Government agencies released a comprehensive distribution plan Wednesday that would make a coronavirus vaccine free of charge to all Americans, should one become available.
Federal agencies and the Department of Defense presented the plan in a report to Congress coupled with a “playbook” for states and municipalities, the Associated Press reported. The plan outlined distribution plans that would begin late this year and eventually reach every American electing to receive the vaccine.
The plan is “much larger in scope and complexity than seasonal influenza or other previous outbreak-related vaccination responses,” the playbook says. The campaign also comes as public confidence in a vaccine has declined throughout the summer, polls show. (RELATED: Pharmaceutical Companies Sign Joint Pledge Promising A Safe Coronavirus Vaccine)
The plan indicates that Americans will need two doses taken three to four weeks apart, and that the two doses must come from the same pharmaceutical company, implying that there may be several different vaccines available.
It also says that vaccinating against COVID-19 will take months at least, and that health care and essential workers and vulnerable populations will be prioritized. Only in the second and third phases would vaccination expand to the majority of Americans, according to the plan.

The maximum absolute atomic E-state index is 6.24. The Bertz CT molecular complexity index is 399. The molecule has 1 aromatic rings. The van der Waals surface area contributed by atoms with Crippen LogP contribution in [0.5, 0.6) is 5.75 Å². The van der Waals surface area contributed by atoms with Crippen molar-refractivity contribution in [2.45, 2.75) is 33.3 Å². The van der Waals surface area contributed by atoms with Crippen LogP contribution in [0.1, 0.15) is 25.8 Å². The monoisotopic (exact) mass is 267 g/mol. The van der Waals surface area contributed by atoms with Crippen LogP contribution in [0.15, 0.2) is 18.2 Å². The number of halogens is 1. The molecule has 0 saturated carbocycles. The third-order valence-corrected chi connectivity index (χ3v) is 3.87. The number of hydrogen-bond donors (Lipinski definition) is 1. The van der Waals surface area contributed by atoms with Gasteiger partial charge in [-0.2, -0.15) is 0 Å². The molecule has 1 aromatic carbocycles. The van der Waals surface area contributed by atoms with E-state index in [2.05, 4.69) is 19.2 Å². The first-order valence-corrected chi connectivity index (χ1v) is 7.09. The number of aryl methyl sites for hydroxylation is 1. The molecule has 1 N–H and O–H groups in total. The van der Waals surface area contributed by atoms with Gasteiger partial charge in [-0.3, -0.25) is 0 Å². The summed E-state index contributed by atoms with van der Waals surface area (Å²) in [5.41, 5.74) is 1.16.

The vaccine will also be free of charge and will instead be paid for by taxpayer funds allocated by Congress and the Trump administration, the plan says. Also, the plan gives localities a month to devise their own supplemental distribution strategies to ensure that their residents are able to be vaccinated if they so choose.
The distribution plan was created under the authority of Operation Warp Speed, the Trump administration’s effort to develop and distribute an effective vaccine against the coronavirus as soon as possible. Several vaccine candidates are in Phase III trials, and some have recorded encouraging results. (RELATED: Here’s Everything We Know About The Coronavirus Vaccine’s Distribution So Far)
In addition to declining public confidence in a vaccine, however, recent reports have alleged that the Trump administration has attempted to rush a vaccine in order to help President Donald Trump’s reelection chances, and a recent Politico investigation said the administration allegedly interfered with the Center for Disease Control’s reports on the pandemic in an attempt to make them more positive.
Despite the reports, Health and Human Services Secretary Alex Azar said the administration remains committed to ensuring that a vaccine is available as soon as possible.
“We are working closely with our state and local health partners to ensure that Americans can receive the vaccine as soon as possible and vaccinate with confidence,” he said Wednesday. “Americans should know that the vaccine development process is being driven completely by science and the data.”
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